The median ED discharged 93.0% (IQR, 87.1%, 97.3%) of its patients within 6 hours and 86.8% (75.5%, 94.3%) of its patients within 4 hours. As shown in Table 3, EDs had better performance and were more consistent on this outcome for their discharged patients. A total of 98.6% of EDs discharged at least 50% of their patients within 6 hours, and 96.1% of EDs discharged at least 50% of their patients within 4 hours. A total of 79.0% of EDs discharged at least 90% of their patients within 6 hours, but only 41.1% of EDs discharged at least 90% of their patients within 4 hours. Overall, 82.6% of the variation in visit length for discharged patients was within hospitals, and 17.4% of the variation was between hospitals. The multivariate model explained 28.7% of the total variation (R2=0.287).
Our study has some limitations. Data are abstracted from charts by each hospital and may not reflect actual practice, particularly for the most emergent patients, who might be examined first and documented later. Between 7–31% of the sample was excluded from various analyses because triage assessment or outcome data were missing. However, these visits did not differ systematically from included visits. Triage assessment reliability has been reported to be fair to excellent depending on the triage method used,28–32 and may have varied among hospitals. Finally, our dataset lacked information about visit volume, crowding, hospital occupancy and processes of care, so the effect of these variables could not be directly determined.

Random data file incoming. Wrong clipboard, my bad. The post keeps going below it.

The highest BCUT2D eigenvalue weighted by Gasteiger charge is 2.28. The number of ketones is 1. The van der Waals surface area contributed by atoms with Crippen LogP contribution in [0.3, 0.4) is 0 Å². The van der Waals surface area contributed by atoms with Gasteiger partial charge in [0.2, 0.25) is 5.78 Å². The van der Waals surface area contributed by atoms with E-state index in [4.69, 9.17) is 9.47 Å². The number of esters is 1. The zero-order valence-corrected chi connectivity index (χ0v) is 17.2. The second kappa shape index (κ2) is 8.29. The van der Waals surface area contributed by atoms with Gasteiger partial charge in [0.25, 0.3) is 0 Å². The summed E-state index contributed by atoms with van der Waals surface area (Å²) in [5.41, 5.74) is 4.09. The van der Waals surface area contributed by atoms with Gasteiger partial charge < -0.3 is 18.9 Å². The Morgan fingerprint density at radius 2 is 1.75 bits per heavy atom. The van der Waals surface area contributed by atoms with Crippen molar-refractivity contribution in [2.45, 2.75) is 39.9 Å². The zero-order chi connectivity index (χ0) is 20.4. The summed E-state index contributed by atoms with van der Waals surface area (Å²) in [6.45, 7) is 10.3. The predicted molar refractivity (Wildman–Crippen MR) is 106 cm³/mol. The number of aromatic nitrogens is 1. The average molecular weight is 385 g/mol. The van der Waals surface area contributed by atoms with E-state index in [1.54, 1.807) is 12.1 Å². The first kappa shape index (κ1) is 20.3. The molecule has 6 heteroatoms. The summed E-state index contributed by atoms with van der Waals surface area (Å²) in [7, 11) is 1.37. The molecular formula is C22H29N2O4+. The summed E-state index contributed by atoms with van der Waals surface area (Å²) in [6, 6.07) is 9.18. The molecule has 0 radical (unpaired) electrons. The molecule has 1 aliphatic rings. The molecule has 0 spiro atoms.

In this study we found that hospital emergency departments perform fairly poorly in seeing acutely ill patients within the time recommended by the triage nurse, and in keeping ED visits for admitted patients within 4 or 6 hours. Less than one fifth of EDs were able to see at least 90% of their emergent or urgent patients (those triaged to be seen in an hour or less) within an hour; only half kept the ED visit under 6 hours for at least 90% of their admitted patients.
Performance was not only deficient at the median, it was highly variable across EDs. The median wait time at the slowest 25% of EDs was at least twice as long as the median wait time of the fastest quartile of EDs, and patients admitted from the slowest quartile of EDs spent a median of at least 2.3 more hours in the ED than patients admitted from the quartile with shortest visit length. EDs were most variable in their care of their most acutely ill patients. There was a three-fold difference between the bottom and top quartiles of EDs in median wait times of patients triaged to be seen within 15 minutes.